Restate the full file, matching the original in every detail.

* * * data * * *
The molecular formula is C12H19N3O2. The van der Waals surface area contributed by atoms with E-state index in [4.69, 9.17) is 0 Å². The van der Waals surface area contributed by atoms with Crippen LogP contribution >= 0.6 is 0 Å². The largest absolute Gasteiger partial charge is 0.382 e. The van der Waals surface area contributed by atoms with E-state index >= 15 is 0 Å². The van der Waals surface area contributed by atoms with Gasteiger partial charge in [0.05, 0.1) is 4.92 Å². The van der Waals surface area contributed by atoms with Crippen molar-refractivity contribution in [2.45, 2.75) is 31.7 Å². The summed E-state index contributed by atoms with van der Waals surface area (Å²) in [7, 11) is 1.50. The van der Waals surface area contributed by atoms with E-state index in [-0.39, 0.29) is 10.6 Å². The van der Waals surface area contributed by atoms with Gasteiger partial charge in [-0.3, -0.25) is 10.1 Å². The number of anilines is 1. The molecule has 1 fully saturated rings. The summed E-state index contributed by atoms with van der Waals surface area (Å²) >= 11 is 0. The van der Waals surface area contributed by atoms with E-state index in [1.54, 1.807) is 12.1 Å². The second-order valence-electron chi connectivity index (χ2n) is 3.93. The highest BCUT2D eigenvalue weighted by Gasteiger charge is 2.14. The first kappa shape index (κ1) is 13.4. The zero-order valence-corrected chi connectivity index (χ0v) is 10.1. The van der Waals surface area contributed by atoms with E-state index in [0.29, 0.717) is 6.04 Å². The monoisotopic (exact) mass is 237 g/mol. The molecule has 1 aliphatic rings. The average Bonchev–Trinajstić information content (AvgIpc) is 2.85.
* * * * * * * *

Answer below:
The molecular formula is C12H19N3O2. The van der Waals surface area contributed by atoms with E-state index in [4.69, 9.17) is 0 Å². The van der Waals surface area contributed by atoms with Crippen LogP contribution >= 0.6 is 0 Å². The largest absolute Gasteiger partial charge is 0.382 e. The van der Waals surface area contributed by atoms with E-state index >= 15 is 0 Å². The van der Waals surface area contributed by atoms with Gasteiger partial charge in [0.05, 0.1) is 4.92 Å². The van der Waals surface area contributed by atoms with Crippen molar-refractivity contribution in [2.45, 2.75) is 31.7 Å². The summed E-state index contributed by atoms with van der Waals surface area (Å²) in [7, 11) is 1.50. The van der Waals surface area contributed by atoms with E-state index in [-0.39, 0.29) is 10.6 Å². The van der Waals surface area contributed by atoms with Gasteiger partial charge in [-0.3, -0.25) is 10.1 Å². The number of anilines is 1. The molecule has 1 fully saturated rings. The summed E-state index contributed by atoms with van der Waals surface area (Å²) >= 11 is 0. The van der Waals surface area contributed by atoms with E-state index in [1.54, 1.807) is 12.1 Å². The second-order valence-electron chi connectivity index (χ2n) is 3.93. The highest BCUT2D eigenvalue weighted by Gasteiger charge is 2.14. The first kappa shape index (κ1) is 13.4. The zero-order valence-corrected chi connectivity index (χ0v) is 10.1. The van der Waals surface area contributed by atoms with E-state index in [0.29, 0.717) is 6.04 Å². The monoisotopic (exact) mass is 237 g/mol. The molecule has 1 aliphatic rings. The average Bonchev–Trinajstić information content (AvgIpc) is 2.85.